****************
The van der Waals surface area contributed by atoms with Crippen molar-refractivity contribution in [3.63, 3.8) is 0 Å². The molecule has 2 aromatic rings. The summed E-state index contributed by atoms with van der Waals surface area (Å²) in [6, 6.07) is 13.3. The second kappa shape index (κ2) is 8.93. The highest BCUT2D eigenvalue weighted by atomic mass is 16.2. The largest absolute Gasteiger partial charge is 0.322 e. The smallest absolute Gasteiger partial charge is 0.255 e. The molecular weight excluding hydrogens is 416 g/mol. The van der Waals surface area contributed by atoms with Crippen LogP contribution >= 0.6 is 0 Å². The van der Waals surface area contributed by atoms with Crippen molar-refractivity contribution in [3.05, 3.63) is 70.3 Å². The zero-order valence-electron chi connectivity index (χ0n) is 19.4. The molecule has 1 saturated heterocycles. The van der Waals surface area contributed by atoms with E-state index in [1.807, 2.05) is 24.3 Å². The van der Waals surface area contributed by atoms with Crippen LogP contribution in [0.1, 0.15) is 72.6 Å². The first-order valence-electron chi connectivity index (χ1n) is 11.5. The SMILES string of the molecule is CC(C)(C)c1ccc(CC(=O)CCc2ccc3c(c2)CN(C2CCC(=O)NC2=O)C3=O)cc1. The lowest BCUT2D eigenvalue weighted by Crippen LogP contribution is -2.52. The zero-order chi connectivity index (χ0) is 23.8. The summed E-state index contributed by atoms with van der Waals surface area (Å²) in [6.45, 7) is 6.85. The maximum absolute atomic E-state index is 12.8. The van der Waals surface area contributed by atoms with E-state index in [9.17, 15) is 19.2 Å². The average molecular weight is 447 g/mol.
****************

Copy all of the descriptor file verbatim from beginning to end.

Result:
The van der Waals surface area contributed by atoms with Crippen molar-refractivity contribution in [3.63, 3.8) is 0 Å². The molecule has 2 aromatic rings. The summed E-state index contributed by atoms with van der Waals surface area (Å²) in [6, 6.07) is 13.3. The second kappa shape index (κ2) is 8.93. The highest BCUT2D eigenvalue weighted by atomic mass is 16.2. The largest absolute Gasteiger partial charge is 0.322 e. The smallest absolute Gasteiger partial charge is 0.255 e. The molecular weight excluding hydrogens is 416 g/mol. The van der Waals surface area contributed by atoms with Crippen LogP contribution >= 0.6 is 0 Å². The van der Waals surface area contributed by atoms with Crippen molar-refractivity contribution in [3.05, 3.63) is 70.3 Å². The zero-order valence-electron chi connectivity index (χ0n) is 19.4. The molecule has 1 saturated heterocycles. The van der Waals surface area contributed by atoms with E-state index in [1.807, 2.05) is 24.3 Å². The van der Waals surface area contributed by atoms with Crippen LogP contribution in [0.1, 0.15) is 72.6 Å². The first-order valence-electron chi connectivity index (χ1n) is 11.5. The SMILES string of the molecule is CC(C)(C)c1ccc(CC(=O)CCc2ccc3c(c2)CN(C2CCC(=O)NC2=O)C3=O)cc1. The lowest BCUT2D eigenvalue weighted by Crippen LogP contribution is -2.52. The zero-order chi connectivity index (χ0) is 23.8. The summed E-state index contributed by atoms with van der Waals surface area (Å²) in [6.45, 7) is 6.85. The maximum absolute atomic E-state index is 12.8. The van der Waals surface area contributed by atoms with E-state index in [9.17, 15) is 19.2 Å². The average molecular weight is 447 g/mol.